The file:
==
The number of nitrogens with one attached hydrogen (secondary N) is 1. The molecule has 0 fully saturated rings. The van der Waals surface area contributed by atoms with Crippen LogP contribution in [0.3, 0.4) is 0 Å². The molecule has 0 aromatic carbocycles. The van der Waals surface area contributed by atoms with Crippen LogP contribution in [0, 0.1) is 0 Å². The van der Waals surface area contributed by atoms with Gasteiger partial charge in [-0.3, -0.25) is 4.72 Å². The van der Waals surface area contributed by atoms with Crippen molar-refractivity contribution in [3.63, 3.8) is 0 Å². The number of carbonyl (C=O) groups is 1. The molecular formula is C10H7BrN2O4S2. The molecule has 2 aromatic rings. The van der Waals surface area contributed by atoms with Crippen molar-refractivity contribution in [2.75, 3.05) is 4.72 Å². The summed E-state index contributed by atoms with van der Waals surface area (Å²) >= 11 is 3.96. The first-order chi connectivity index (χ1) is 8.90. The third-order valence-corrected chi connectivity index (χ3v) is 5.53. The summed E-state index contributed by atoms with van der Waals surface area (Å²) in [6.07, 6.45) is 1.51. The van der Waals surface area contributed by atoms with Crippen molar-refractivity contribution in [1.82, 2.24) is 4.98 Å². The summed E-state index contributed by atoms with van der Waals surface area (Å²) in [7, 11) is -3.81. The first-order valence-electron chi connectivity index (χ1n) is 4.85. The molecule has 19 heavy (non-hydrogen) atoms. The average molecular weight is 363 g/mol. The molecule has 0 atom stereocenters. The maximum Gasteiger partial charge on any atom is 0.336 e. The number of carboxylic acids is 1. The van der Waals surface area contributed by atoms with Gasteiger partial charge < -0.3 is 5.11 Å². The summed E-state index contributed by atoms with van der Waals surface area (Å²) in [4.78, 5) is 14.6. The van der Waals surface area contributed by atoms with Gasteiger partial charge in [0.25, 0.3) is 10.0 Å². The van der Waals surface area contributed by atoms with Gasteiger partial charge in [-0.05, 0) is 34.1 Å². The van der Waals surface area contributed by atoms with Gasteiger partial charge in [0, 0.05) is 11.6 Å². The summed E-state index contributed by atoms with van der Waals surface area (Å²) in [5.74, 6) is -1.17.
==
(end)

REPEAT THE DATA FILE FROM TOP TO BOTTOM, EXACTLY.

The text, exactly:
The number of nitrogens with one attached hydrogen (secondary N) is 1. The molecule has 0 fully saturated rings. The van der Waals surface area contributed by atoms with Crippen LogP contribution in [0.3, 0.4) is 0 Å². The molecule has 0 aromatic carbocycles. The van der Waals surface area contributed by atoms with Crippen LogP contribution in [0, 0.1) is 0 Å². The van der Waals surface area contributed by atoms with Gasteiger partial charge in [-0.3, -0.25) is 4.72 Å². The van der Waals surface area contributed by atoms with Crippen molar-refractivity contribution in [3.63, 3.8) is 0 Å². The number of carbonyl (C=O) groups is 1. The molecular formula is C10H7BrN2O4S2. The molecule has 2 aromatic rings. The van der Waals surface area contributed by atoms with Crippen molar-refractivity contribution in [2.75, 3.05) is 4.72 Å². The summed E-state index contributed by atoms with van der Waals surface area (Å²) >= 11 is 3.96. The first-order chi connectivity index (χ1) is 8.90. The third-order valence-corrected chi connectivity index (χ3v) is 5.53. The summed E-state index contributed by atoms with van der Waals surface area (Å²) in [6.07, 6.45) is 1.51. The van der Waals surface area contributed by atoms with Crippen molar-refractivity contribution in [1.82, 2.24) is 4.98 Å². The summed E-state index contributed by atoms with van der Waals surface area (Å²) in [7, 11) is -3.81. The first-order valence-electron chi connectivity index (χ1n) is 4.85. The molecule has 19 heavy (non-hydrogen) atoms. The average molecular weight is 363 g/mol. The molecule has 0 atom stereocenters. The maximum Gasteiger partial charge on any atom is 0.336 e. The number of carboxylic acids is 1. The van der Waals surface area contributed by atoms with Gasteiger partial charge < -0.3 is 5.11 Å². The summed E-state index contributed by atoms with van der Waals surface area (Å²) in [4.78, 5) is 14.6. The van der Waals surface area contributed by atoms with Gasteiger partial charge in [0.25, 0.3) is 10.0 Å². The van der Waals surface area contributed by atoms with Gasteiger partial charge in [-0.05, 0) is 34.1 Å². The van der Waals surface area contributed by atoms with Gasteiger partial charge in [0, 0.05) is 11.6 Å². The summed E-state index contributed by atoms with van der Waals surface area (Å²) in [5.74, 6) is -1.17.